- Wealth PMS (50L+)
Medianama has a great post on what the new RBI Governor should do about Mobile Payments.
India has been a graveyard of mobile payment companies (MChek, Paymate and Obopay’s B2C initiatives come to mind), and even those who have survived, had to change their business models and become vendors for banks, because when it came to choosing who to allow to do Mobile Money in India, the Reserve Bank of India went with the banks. Entities that were not banks were only allowed semi-closed wallets (which means consumers can’t withdraw the money deposited in these), licenses take very long to issue, and Airtel Money is the only telecom-related entity to have been allowed a Prepaid payments wallet. Even then, Airtel money users can only withdraw money if their account is linked with a bank. For someone like Beam Money, this didn’t really work out.
One of the key reasons that the RBI does this “semi-closed” wallet licensing and regulates what non-banks can offer is that they are afraid of two things: Money Laundering and an unregulated “float”. Let me explain.
Let’s say there is an instrument that you can pay for, hold as a card or as paper, and then withdraw money from it in cash. This has implications for money laundering, where people who have “black” money can place it in such instruments and then, if there is an income tax raid, they will not find anything (such paper or cards can easily be hidden away). You might think that it’s easy to simply tell all such card instruments that you should have proper KYC – but that will reduce usage; imagine trying to get every prepaid card buyer to give full KYC for each “recharge” or whatever.
And then, there is the float. The concept of the float is that someone holds all the money that is supposed to be held in “lieu” of all the cardholders. This is okay if done within a “closed” system like gift certificate for a particular shop – you can’t use that gift certificate beyond that shop, and you can’t convert it back to cash. This float makes more sense to regulate if it can be used across multiple areas – for instance buy a card and use that card for buying clothes, paying for tickets and withdrawing cash from an ATM. (“Semi closed” or “open”)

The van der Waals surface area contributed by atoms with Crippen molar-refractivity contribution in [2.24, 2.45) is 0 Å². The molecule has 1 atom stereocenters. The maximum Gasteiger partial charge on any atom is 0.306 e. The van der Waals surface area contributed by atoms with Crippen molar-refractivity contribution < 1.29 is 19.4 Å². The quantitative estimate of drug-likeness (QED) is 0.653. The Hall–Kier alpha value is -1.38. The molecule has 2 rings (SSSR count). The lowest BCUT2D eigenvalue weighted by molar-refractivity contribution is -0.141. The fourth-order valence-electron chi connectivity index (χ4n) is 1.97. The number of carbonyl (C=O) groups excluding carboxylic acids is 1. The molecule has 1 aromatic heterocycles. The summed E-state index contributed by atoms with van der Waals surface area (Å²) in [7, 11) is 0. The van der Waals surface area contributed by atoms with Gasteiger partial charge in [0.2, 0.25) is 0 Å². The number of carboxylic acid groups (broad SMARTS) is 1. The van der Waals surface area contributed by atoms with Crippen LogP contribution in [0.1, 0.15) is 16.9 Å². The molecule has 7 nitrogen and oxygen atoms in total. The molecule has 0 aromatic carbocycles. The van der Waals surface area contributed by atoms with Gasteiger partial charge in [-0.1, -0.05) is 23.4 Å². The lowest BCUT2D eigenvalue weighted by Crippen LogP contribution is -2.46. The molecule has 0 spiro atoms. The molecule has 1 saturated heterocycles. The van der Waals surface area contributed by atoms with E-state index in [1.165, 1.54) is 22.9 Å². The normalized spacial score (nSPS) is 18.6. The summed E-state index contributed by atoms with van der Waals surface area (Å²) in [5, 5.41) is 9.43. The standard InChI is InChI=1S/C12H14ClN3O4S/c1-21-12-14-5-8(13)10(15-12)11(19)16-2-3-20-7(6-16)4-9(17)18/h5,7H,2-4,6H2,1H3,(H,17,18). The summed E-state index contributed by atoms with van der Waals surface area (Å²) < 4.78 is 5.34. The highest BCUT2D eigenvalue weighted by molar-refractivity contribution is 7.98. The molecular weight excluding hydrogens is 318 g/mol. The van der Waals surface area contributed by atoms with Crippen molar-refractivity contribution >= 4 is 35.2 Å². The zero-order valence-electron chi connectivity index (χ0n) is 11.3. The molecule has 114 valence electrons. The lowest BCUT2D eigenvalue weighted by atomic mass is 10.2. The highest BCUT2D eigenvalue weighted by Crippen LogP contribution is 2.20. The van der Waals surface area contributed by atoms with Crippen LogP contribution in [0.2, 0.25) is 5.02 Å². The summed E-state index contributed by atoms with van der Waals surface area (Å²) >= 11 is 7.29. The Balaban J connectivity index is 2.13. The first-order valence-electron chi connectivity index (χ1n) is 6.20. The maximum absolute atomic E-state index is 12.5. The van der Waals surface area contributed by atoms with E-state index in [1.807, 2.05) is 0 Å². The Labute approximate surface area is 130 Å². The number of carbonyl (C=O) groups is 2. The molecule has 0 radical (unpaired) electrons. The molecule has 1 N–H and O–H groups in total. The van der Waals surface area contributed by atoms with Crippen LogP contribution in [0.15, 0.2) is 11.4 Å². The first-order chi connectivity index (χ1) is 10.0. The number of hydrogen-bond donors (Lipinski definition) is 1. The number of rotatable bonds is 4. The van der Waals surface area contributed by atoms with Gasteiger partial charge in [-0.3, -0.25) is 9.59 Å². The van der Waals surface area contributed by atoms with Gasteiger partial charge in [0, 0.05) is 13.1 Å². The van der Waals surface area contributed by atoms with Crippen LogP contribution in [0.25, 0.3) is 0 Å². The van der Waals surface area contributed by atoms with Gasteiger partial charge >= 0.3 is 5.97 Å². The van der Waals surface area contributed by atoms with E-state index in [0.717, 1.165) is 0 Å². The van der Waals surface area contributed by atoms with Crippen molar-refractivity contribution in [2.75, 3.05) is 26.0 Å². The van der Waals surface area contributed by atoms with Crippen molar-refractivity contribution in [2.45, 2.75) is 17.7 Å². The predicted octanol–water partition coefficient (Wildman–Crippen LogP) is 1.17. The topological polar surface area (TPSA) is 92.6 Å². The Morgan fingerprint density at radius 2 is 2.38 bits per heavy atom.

This float can be mismanaged, if not regulated. I could gather all this money and then use 80% of it to buy real estate. At a later point, if enough people ask for money back, I’m screwed because I have no liquidity.
The regulatory framework for any kind of float lies currently within a few regulatory organizations – SEBI (for mutual funds, PMS and brokers), IRDA (for insurance), RBI (Banks and NBFCs). Notable exceptions are things like Post office deposits, chit funds etc. (though they are quasi regulated).
RBI wants to regulate float because, in cases like Sahara or Saradha, float has been horribly mismanaged without much of an idea where the money lies. Therefore, RBI has to have a payment regulatory framework to ensure that the “float” remains in an escrow system within the banking system.